Abstract

The erythrocyte is a unit of protoplasm highly specialized for the functions of O2 and CO2 transport but still containing sufficient repair systems for maintaining itself for about 120 days.

The erythrocyte develops through a complex series of changes, arising from a reticular cell of the, bone marrow and differentiating into an actively synthesizing and dividing nucleated cell. After a time the cell stops dividing, the nucleus begins to degenerate and a differentiation takes place in the cytoplasm, the complex mixture of cytoplasmic proteins including mitochondria being replaced almost but not completely by a single kind of protein, namely, hemoglobin.

The functions of several of the anatomic features of the hemoglobin molecule are considered. The hemoglobin molecule has a molecular weight of 68,000 with 4 planar heme units which lie parallel to each other, two being on the proximal and two on the distal surface of the globin. The globin appears to be made up of 4 polypeptide layers with the planar heme units lying perpendicular to the polypeptide layers.

The heme units possess a resonating ring structure which stabilizes the unit. The two vinyl groups on the periphery of the heme appear to be necessary if an iron atom is to be inserted into the newly formed protoporphyrin ring. The two ionized propionic acid groups also at the periphery of the heme, appear to be required for orienting and attaching the heme unit to two strongly basic groups of the globin, possibly guanidine groups of arginine. The attachment of the iron of heme is postulated to be to an imidazole nitrogen of a histidine residue of the globin. This latter attachment is by itself a weak bonding but is stabilized not only by the coulombic attraction of the ionized propionic acid groups but also by the Van der Waals forces between the globin and the planar resonating porphyrin.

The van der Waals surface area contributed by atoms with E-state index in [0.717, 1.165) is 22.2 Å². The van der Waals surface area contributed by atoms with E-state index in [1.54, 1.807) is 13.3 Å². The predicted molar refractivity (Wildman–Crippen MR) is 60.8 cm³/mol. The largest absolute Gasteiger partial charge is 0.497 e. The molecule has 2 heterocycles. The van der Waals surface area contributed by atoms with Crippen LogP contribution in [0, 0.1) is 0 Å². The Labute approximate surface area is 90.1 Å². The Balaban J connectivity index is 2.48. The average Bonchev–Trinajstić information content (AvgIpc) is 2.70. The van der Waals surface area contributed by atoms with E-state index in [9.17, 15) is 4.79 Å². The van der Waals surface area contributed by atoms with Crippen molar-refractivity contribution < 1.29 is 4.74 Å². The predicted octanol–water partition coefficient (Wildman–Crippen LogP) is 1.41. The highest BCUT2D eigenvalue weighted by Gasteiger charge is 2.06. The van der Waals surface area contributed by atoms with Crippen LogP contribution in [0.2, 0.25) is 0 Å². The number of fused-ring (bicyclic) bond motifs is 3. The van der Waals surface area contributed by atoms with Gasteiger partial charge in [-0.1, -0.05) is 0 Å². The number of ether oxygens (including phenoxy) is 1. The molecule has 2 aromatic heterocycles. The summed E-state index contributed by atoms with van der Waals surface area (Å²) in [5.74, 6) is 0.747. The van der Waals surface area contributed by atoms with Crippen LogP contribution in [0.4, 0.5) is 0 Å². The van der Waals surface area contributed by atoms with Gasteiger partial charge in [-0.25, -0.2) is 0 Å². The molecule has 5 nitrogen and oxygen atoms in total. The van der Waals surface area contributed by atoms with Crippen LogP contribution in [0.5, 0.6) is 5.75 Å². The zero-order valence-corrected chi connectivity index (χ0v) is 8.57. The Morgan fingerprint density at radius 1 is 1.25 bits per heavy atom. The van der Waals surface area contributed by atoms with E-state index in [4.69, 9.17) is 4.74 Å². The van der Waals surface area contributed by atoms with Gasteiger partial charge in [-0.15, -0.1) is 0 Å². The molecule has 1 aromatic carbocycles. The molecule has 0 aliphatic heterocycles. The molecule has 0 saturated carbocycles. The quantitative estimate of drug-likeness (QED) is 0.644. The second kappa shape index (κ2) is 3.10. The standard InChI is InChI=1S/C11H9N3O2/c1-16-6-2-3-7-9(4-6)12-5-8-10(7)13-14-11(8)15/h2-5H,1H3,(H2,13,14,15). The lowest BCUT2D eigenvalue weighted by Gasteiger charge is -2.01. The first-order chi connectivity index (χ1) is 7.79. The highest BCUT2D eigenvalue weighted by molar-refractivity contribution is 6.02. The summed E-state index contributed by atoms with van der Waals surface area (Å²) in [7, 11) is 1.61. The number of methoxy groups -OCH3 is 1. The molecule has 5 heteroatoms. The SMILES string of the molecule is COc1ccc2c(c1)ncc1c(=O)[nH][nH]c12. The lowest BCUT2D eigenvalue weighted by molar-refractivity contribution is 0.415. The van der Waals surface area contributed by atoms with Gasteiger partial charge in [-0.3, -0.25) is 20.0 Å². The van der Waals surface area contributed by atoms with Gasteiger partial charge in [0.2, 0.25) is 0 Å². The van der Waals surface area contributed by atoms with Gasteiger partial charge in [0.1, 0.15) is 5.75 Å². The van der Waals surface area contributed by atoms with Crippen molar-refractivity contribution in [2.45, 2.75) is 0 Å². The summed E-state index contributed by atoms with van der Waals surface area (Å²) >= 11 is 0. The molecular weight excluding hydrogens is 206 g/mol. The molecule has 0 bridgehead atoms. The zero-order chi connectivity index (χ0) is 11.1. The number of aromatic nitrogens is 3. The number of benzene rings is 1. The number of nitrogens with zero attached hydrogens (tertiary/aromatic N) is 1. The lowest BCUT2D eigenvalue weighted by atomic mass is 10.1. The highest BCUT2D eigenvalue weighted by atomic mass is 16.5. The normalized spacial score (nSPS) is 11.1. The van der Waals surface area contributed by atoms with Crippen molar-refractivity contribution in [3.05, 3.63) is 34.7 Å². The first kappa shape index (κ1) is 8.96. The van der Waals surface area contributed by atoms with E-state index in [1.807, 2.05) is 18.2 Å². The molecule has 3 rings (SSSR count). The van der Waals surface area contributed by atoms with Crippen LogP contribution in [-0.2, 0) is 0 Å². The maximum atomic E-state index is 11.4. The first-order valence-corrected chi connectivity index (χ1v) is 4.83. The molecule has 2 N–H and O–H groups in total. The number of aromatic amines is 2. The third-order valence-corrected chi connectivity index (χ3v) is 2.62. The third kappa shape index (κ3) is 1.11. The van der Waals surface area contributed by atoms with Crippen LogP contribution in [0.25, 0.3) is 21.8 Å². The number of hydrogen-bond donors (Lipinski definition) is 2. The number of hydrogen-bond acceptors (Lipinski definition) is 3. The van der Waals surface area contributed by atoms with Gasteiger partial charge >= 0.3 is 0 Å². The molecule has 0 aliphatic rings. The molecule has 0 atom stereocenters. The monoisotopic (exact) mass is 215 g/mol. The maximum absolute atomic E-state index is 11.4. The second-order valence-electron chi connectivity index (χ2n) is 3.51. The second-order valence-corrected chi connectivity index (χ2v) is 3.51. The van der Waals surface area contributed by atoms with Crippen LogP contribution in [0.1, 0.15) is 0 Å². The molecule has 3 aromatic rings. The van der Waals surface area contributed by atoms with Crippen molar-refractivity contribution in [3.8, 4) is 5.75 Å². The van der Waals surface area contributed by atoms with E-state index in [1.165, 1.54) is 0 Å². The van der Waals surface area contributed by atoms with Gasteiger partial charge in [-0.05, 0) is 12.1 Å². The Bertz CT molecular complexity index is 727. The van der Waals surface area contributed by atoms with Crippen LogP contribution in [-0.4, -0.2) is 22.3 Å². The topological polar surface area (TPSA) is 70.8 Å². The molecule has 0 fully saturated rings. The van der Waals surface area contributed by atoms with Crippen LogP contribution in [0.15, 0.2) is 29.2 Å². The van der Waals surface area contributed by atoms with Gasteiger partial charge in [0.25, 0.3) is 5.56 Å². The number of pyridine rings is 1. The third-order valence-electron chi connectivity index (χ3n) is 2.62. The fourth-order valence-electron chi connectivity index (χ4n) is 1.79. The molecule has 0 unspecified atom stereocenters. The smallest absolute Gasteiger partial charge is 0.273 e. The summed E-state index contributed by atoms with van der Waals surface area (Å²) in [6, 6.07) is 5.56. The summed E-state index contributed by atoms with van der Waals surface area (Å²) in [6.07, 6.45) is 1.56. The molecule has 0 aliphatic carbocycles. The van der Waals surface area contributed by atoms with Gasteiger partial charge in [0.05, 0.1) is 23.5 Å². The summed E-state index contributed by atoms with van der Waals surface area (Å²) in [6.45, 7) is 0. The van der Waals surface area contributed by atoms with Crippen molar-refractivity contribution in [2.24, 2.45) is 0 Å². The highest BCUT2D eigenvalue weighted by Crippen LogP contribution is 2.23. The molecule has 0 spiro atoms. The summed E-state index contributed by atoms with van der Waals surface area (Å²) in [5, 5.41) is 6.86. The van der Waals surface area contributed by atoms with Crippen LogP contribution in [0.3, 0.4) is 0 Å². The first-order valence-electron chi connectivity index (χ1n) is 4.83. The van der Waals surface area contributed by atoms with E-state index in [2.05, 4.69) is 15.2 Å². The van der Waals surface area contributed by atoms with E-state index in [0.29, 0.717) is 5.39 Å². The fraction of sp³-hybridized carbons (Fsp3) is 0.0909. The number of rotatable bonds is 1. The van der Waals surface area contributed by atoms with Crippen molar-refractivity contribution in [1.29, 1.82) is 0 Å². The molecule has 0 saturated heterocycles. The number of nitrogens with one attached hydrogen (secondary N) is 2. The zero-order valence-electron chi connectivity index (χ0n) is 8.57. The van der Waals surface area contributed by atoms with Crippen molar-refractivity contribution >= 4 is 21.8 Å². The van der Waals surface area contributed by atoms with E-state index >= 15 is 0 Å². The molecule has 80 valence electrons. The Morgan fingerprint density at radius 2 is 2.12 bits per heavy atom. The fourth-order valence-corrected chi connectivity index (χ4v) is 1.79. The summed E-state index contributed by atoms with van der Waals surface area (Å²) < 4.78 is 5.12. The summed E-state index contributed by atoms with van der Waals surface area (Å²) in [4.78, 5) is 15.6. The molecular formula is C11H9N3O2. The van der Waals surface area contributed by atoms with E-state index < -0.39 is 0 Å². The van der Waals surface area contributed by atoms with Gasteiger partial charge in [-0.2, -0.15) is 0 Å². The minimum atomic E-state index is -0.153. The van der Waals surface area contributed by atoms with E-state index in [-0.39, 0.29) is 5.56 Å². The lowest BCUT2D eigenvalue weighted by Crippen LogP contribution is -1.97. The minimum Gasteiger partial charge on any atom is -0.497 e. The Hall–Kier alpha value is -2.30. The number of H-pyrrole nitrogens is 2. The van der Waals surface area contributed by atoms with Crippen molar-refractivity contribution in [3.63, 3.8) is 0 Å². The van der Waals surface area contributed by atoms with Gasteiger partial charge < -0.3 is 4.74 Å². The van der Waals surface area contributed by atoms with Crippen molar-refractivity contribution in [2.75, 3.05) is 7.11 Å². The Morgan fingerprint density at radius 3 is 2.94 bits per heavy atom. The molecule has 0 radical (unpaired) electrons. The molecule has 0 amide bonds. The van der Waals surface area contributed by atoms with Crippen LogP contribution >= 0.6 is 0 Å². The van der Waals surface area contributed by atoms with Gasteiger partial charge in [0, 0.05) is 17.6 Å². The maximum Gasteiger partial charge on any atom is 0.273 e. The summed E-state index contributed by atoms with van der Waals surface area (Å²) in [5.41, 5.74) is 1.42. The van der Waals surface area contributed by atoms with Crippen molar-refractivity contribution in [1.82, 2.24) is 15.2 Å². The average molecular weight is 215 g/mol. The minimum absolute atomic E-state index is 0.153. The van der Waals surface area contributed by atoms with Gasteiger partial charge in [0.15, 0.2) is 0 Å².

The attachment of the iron to the imidazole group endows the iron of the heme with the property of combining with O2 reversibly, the addition of O2 being connected with a pairing of all the unpaired electrons in the complex. Probably, as a consequence of this pairing of electrons, the O2 does not act as an oxidant as it would if the special iron link to globin were destroyed. The iron of the heme is bound to 6 atoms or atom groups. It binds 4 nitrogens of the protoporphyrin in the plane of the ring. Below the plane of the ring it binds one nitrogen of the imidazole group, and above the plane of the ring it may then bind O2 reversibly. The second nitrogen of the imidazole group is postulated to change its ionization with a change of oxygenation of the hemoglobin; this change in ionization makes possible the conversion of some 50 per cent of the CO2 transported in the blood to bicarbonate ion, without appreciably changing the pH of the blood. A zinc protein, carbonic anhydrase, is present in the erythrocytes to catalyze the normally slow hydration-dehydration of the CO2-H2CO3 system.

How this non-nucleated erythrocyte is maintained in a functional state for a life span of 120 days is poorly understood. The erythrocyte has a very low O2 utilization which is compatible with the fact that the mitochondnia, which are believed to be the seat of cytochrome oxidase activity, are absent. However, there is present a rather complete glycolytic system which appears to play a major role in the metabolic life of the mature erythrocyte. Hemoglobin is slowly converted in the intact erythrocyte to ferric hemoglobin, i.e., methemoglobin. The methemoglobin is reduced back to the functional ferrous form by reduced diphosphopyridine nucleotide arising during glycolysis. Riboflavin enzymes appear to act as the intermediators between reduced DPN and methemoglobin. The pyridine and flavine enzymes which are slowly undergoing hydrolysis are regenerated by adenosine triphosphate produced in glycolysis. Catalase is present, probably to protect the heme units of hemoglobin against H2O2, the hemes being especially vulnerable to peroxidative attack at the methene links.

ACKNOWLEDGMENTS The author wishes to acknowledge his gratefulness to L. Michaelis, E. Racker, and A. Rothen for their suggestions and criticisms.